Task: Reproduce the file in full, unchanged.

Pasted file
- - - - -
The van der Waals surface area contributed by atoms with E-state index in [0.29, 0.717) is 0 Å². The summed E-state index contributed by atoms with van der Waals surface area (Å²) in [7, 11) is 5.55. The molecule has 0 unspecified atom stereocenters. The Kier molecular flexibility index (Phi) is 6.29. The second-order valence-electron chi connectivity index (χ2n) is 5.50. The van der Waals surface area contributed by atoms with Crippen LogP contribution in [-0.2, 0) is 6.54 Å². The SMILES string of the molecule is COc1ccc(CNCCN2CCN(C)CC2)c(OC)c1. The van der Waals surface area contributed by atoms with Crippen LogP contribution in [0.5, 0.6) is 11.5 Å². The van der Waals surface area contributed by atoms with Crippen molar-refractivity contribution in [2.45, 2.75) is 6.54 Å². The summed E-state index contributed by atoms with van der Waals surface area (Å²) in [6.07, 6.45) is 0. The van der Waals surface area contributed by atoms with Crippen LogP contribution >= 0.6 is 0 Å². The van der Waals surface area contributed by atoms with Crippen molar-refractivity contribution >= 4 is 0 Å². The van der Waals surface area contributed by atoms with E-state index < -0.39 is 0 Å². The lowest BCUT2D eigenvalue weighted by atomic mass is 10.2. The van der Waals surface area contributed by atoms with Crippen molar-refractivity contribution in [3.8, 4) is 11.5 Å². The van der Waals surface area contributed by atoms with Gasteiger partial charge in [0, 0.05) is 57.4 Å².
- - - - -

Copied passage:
The van der Waals surface area contributed by atoms with E-state index in [0.29, 0.717) is 0 Å². The summed E-state index contributed by atoms with van der Waals surface area (Å²) in [7, 11) is 5.55. The molecule has 0 unspecified atom stereocenters. The Kier molecular flexibility index (Phi) is 6.29. The second-order valence-electron chi connectivity index (χ2n) is 5.50. The van der Waals surface area contributed by atoms with Crippen LogP contribution in [-0.2, 0) is 6.54 Å². The SMILES string of the molecule is COc1ccc(CNCCN2CCN(C)CC2)c(OC)c1. The van der Waals surface area contributed by atoms with Crippen LogP contribution in [0.5, 0.6) is 11.5 Å². The van der Waals surface area contributed by atoms with Crippen molar-refractivity contribution in [2.45, 2.75) is 6.54 Å². The summed E-state index contributed by atoms with van der Waals surface area (Å²) in [6.07, 6.45) is 0. The van der Waals surface area contributed by atoms with Crippen LogP contribution >= 0.6 is 0 Å². The van der Waals surface area contributed by atoms with Crippen molar-refractivity contribution >= 4 is 0 Å². The van der Waals surface area contributed by atoms with E-state index < -0.39 is 0 Å². The lowest BCUT2D eigenvalue weighted by atomic mass is 10.2. The van der Waals surface area contributed by atoms with Crippen molar-refractivity contribution in [3.8, 4) is 11.5 Å². The van der Waals surface area contributed by atoms with Gasteiger partial charge in [0, 0.05) is 57.4 Å².